My Egypt 1927
Oil on fiberboard 35.75 x 30 in.
Whitney Museum of American Art, New York
[Charles] Demuth’s 1927 Precisionist painting My Egypt directs our gaze upward toward the massive volumes of a concrete silo that fills the canvas. Beyond its study of intersecting places and volumes—a self-consciously American riff on Cubism—My Egypt poignantly embodies Demuth’s search for meaning in the unforgiving realities of America’s industrial landscape. But My Egypt is also a symbolic exploration of exile within one’s own country. Diagnosed with diabetees in 1921, he was forced by illness to abandon his international travels in order to return to his family in Lancaster, Pennsylvania. Making a virtue of necessity, Demuth turned his art to the silos, factories, warehouses, and flimsy wood buildings that made up the aging fabric of many mid-sized industrial cities like Lancaster.
Demuth’s understated irony paralleled that of his expatriate contemporaries, allowing him to use native subjects without becoming identified with the “American first” trumpeting and shallow patriotism that so often supported such themes. His reluctant decision to return home followed an exhilarating life in Europe. Reentry was a bitter pill.
The title My Egypt imagines Demuth’s return to America in terms of the biblical exile of the Jews in Egypt. The connection comes in part through a familiar modernist association of the concrete silo with the enormous and powerful forms of the Egyptian pyramids. Demuth’s use of the imagery of exile in the context of his return home suggests his ambivalence about his native land. My Egypt also records his sense of being overwhelmed by the sheer insistence of America’s commercial/industrial presence, which blocks the horizon—long denoting the open space of the future. Yet My Egypt combines alienation from his native land with aesthetic admiration for its uncompromising forms. Demuth’s towering icon of American vernacular ingenuity is flooded with light from above; it confronts us with the massive monumentality of an ancient idol. And in its crisp and elegant arrangement of shaded planes and precise volumes, his style pays tribute to the meticulous design traditions of anonymous artisans.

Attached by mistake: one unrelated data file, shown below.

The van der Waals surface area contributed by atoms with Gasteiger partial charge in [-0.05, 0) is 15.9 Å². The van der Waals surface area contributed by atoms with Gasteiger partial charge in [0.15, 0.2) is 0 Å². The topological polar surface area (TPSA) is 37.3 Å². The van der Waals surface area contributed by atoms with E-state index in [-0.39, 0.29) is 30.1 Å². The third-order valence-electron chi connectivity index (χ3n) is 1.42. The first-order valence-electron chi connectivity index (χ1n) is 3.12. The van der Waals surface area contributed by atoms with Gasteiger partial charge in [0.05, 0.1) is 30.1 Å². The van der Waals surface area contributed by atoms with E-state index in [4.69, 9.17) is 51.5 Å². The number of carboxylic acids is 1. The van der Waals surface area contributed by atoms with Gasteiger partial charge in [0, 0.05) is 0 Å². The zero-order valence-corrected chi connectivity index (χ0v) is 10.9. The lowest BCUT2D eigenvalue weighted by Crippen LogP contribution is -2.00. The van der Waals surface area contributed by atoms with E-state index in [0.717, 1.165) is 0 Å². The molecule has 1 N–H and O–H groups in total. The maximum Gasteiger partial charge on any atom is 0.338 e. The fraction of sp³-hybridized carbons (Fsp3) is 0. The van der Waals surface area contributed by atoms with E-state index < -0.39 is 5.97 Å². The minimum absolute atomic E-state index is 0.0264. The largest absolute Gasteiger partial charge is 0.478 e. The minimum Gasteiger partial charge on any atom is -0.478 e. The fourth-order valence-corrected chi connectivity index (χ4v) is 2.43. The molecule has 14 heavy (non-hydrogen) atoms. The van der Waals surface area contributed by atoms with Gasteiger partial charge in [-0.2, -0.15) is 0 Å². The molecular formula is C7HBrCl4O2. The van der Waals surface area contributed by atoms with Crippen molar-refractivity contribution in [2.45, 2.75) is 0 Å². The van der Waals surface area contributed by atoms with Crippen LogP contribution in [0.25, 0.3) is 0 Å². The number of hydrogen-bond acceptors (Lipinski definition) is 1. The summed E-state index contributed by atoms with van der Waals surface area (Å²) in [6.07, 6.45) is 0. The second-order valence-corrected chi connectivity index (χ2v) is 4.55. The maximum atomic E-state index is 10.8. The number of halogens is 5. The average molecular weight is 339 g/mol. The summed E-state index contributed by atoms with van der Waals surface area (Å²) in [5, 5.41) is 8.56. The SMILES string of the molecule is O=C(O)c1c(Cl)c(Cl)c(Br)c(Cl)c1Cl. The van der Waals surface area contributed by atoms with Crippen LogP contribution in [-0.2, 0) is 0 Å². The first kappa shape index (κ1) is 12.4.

—Angela L. Miller, et al., American Encounters: Art, History, and Cultural Identity (2008)